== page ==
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Vol. 9, No.9, September 2012 | CONTEST EDITION

Read interviews with the judges of our 2013 Open Season Awards

"I'm Listening ": Linda Rogers interviews the judge of our 2013 Open Season Award in Poetry, Rachel Rose.

"Until I Get There": Cody Klippenstein interviews the judge of our 2013 Open Season Award in Fiction, Helen Humphreys .

"A Way to Start, Not a 'Win' or 'Lose' Game": Vanessa Herman interviews the judge of our Open Season Award in creative nonfiction, Susan Olding .

Malahat Summer issue launch

Monday, September 17th
Doors: 7:00 p.m.
Readings: 7:30 p.m.
The Fernwood Inn (art room) 1302 Gladstone Ave.
Admission FREE
All ages welcome

Eat, drink, and be literary! Join us as we launch our Summer issue.

The evening will begin with a UVic Student Open Mic, hosted by Benjamin Willems

Then we'll launch our Summer issue with readings by:
Dorothy Field
Danielle Janess
George Sipos
Laura Trunkey
Patricia Young
Terence Young

All Friends of The Malahat in attendance can choose one free book from our stash.

UVic Students: Please join us on Monday, September 10th in the Fine Arts building, 10 a.m. until 2 p.m.. We'll have information about submitting, contests, etc. as well as books and magazines for sale for $1 and a sign up sheet for the Open Mic at our launch on Sept. 17th.

More info on our website

Upcoming Malahat Contests

2013 Open Season Awards

Deadline: November 1, 2012 (postmarked)
Prize: $1000 CAD in each of three categories
Entry fee:
$35 CAD for Canadian entries
$40 USD for entries from the USA
$45 USD for entries from elsewhere
(entry fee includes a one-year subscription to The Malahat Review)

Enter up to three poems; one piece of short fiction (2500 words max.); OR one piece of creative nonfiction (2500 words max.)

Read full guidelines on our website.

Catch up with the winners of our 2012 Open Season Awards: J. Mark Smith (poetry), Erin Frances Fisher (fiction), and Tik Maynard (cnf)

I Find Poetry very Tough: Stephen Leckie in Conversation with J. Mark Smith

Stephen Leckie: In your 2007 collection Notes For A Rescue Narrative, “place” figures prominently in your experiences as a poet. How is "Landscape with petroleum plant and sewage treatment facility" similar or different from some of your favourite poems in that collection?

J. Mark Smith: "Place" is a kettle of fish, isn't it? I have several thoughts about it. One is that to write with competence at this moment in time means you've learned at least some of the technique that was hard won by poets from the late eighteenth century onwards. That goes along with a philosophical and aesthetic inheritance too. I'm following on the coat-tails, then, of two centuries of thinking about the subjective experience of place and about the cultural significance of places.

Also, I might add that I was given a Wordsworthian sort of psyche by my early experiences (my father was a mountaineer who was killed in the Rockies when I was six). That is, certain Wordsworth poems, when I came upon them in my eighteenth year and later, helped me to decipher and become aware of my own blank spaces. But writing in the Wordsworthian vein is not a ticket to literary success in the early 21st century.

Read the rest of this interview on our website.

And You Keep Going: Vanessa Herman in Conversation with Erin Frances Fisher

Vanessa Herman: How has winning the 2012 Open Season Award in Short Fiction affected your writing?  Has it given you more confidence when you are trying something new or different from your usual character/plot/tone?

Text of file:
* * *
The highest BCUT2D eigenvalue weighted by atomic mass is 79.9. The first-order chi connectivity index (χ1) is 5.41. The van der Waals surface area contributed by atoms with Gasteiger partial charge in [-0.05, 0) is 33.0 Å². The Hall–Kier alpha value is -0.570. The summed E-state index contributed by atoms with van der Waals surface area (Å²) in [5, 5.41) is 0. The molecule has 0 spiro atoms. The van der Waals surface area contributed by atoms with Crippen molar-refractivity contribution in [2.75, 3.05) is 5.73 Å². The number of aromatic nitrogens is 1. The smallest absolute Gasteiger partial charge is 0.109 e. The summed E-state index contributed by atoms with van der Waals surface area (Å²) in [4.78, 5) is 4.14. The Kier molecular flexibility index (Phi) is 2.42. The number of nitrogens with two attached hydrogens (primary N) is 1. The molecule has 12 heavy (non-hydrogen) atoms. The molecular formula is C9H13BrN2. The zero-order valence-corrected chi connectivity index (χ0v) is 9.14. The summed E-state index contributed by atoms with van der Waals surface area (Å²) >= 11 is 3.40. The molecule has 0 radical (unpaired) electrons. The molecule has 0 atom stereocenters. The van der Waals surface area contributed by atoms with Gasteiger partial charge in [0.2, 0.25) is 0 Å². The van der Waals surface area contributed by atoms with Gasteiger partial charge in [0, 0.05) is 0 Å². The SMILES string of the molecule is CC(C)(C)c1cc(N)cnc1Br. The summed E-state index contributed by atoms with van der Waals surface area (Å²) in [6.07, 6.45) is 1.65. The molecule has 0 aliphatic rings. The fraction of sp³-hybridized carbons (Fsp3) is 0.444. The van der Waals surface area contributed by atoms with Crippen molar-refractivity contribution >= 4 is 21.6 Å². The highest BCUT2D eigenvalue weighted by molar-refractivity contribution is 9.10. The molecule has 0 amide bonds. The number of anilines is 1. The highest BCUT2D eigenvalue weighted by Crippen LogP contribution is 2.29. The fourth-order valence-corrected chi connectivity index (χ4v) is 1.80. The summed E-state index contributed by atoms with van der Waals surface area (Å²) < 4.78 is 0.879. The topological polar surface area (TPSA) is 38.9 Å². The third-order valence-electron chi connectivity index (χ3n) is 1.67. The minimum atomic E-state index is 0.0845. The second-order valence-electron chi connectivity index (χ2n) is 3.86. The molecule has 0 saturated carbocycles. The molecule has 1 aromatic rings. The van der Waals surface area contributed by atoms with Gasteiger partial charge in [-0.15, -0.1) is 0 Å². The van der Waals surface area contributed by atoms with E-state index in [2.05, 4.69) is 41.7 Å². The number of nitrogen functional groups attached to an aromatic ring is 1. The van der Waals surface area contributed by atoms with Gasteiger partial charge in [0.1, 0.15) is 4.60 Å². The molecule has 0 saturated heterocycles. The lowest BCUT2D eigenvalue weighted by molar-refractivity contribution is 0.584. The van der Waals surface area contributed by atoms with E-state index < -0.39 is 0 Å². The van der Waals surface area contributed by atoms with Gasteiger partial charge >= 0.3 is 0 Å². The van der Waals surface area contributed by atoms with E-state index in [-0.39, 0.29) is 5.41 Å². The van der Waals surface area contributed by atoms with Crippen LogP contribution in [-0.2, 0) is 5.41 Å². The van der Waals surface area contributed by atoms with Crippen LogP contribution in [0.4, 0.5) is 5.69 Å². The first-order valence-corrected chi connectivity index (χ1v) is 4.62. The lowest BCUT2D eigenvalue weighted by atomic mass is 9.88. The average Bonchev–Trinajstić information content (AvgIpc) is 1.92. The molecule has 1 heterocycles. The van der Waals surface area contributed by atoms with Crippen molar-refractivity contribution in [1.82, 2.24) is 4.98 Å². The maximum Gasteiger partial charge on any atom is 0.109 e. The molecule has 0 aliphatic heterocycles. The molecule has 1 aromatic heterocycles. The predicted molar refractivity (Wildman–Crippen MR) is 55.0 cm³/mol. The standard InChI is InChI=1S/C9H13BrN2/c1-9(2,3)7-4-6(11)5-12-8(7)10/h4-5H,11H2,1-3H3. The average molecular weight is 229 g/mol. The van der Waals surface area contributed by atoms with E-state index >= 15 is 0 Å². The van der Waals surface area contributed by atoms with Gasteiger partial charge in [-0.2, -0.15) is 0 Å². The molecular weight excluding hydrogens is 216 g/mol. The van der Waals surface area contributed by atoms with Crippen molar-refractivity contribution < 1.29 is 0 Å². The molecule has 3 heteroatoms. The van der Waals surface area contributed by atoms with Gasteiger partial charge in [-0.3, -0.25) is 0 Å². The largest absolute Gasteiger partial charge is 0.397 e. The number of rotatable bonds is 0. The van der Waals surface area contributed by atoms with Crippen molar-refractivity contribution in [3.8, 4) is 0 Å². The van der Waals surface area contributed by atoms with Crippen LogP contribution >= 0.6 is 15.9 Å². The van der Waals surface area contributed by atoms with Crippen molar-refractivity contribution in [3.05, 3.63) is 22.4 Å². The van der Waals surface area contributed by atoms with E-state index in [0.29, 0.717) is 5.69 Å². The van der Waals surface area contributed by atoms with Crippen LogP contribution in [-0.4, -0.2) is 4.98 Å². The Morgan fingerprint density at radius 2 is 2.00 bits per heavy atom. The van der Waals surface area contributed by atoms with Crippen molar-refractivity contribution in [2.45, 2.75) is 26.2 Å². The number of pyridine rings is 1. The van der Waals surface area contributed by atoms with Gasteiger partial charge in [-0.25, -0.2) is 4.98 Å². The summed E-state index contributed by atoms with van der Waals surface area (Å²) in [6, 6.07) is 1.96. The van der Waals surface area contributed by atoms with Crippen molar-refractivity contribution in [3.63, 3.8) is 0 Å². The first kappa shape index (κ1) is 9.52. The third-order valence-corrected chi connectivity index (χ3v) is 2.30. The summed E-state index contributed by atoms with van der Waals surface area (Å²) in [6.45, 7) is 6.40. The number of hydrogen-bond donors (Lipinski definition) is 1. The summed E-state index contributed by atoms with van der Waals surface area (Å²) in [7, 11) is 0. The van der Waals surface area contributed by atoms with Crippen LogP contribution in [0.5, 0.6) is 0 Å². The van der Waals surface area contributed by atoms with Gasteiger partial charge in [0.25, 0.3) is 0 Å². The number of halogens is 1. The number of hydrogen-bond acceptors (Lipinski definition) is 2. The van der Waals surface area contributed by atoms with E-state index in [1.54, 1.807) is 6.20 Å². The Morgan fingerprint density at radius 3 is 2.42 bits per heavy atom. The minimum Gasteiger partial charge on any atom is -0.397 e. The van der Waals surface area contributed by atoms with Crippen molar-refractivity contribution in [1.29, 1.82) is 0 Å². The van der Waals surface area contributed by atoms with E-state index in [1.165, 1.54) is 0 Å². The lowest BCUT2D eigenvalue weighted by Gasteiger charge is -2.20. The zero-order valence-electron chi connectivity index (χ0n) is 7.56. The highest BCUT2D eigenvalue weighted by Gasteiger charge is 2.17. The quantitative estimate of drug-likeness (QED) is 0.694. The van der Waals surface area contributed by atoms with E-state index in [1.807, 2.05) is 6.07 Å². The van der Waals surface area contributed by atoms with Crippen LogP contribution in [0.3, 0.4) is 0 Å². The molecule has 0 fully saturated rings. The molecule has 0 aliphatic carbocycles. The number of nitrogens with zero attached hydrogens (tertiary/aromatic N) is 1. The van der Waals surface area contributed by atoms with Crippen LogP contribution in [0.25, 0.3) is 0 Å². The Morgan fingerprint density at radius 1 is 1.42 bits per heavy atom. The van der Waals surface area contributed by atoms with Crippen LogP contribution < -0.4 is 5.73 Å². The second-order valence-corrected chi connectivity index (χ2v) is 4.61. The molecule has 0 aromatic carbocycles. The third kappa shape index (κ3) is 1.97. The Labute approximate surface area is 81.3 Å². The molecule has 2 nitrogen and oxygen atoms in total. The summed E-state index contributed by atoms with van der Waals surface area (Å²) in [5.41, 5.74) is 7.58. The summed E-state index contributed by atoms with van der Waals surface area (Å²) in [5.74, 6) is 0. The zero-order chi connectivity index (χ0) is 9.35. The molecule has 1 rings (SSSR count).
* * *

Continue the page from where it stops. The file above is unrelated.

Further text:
Erin Frances Fisher: It’s always nice to win a contest, and it’s always nice to get accepted because we get many more rejections than acceptances. It’s just that little bit of inspiration that keeps one writing and trying to get published.  But I don’t think winning the Open Season Award has changed my writing.  For me it’s a matter of doing the same: writing every morning, rewriting, and rewriting some more.  When it gets published then I have to write something else.  As for confidence winning a contest just makes you feel a little more secure, and you keep going.

Read the rest of this interview on our website.

We all Need a Little Encouragement: Julia Kochuk in Conversation with Tik Maynard.

Julia Kochuk: What have you been up to since you won the 2012 Open Season Award in creative nonfiction? Have you been writing a lot?

Tik Maynard: I haven’t really been writing much at all. I’ve been riding horses a lot and competing. My girlfriend and I became engaged. She’s in England right now; she’s an alternate for the U. S. Olympics team, and she’s trying to get on the team right now. It’s a big deal to move a horse around the world. A flight for a person costs $1,000, but a flight for a horse costs, like, $5,000 to $10,000. Other than that, really not much. I’m reading a lot.

Read the rest of this interview on our website.

Not a poetic one-hit wonder: Danielle Janess in conversation with 2012 Far Horizons Award for Poetry winner, Kayla Czaga

Kayla Czaga 's poem, "gertrude stein loves a girl " won our 2012 Far Horizons Award for Poetry and will appear in our Winter 2012 issue (#181)

Danielle Janess :You’ve been winning a few awards lately (The Malahat's 2012 Far Horizons Award for Poetry and two Editor's Choice Awards in Arc's 2012 Poem of the Year Contest). And you’ve only recently graduated from your undergrad in writing, at the University of Victoria. Does gaining this swift attention have any effect on your writing process?

Kayla Czaga : Not really.  The attention sort of freaks me out.  I got an e-mail from Barry Dempster the other day.  Success is a lot of pressure.  Some days I worry the poems that have won contests are just flukes, that I’m not actually a very good poet, or I’ll turn into a poetic one-hit wonder. 

Read the rest of this interview on our website.

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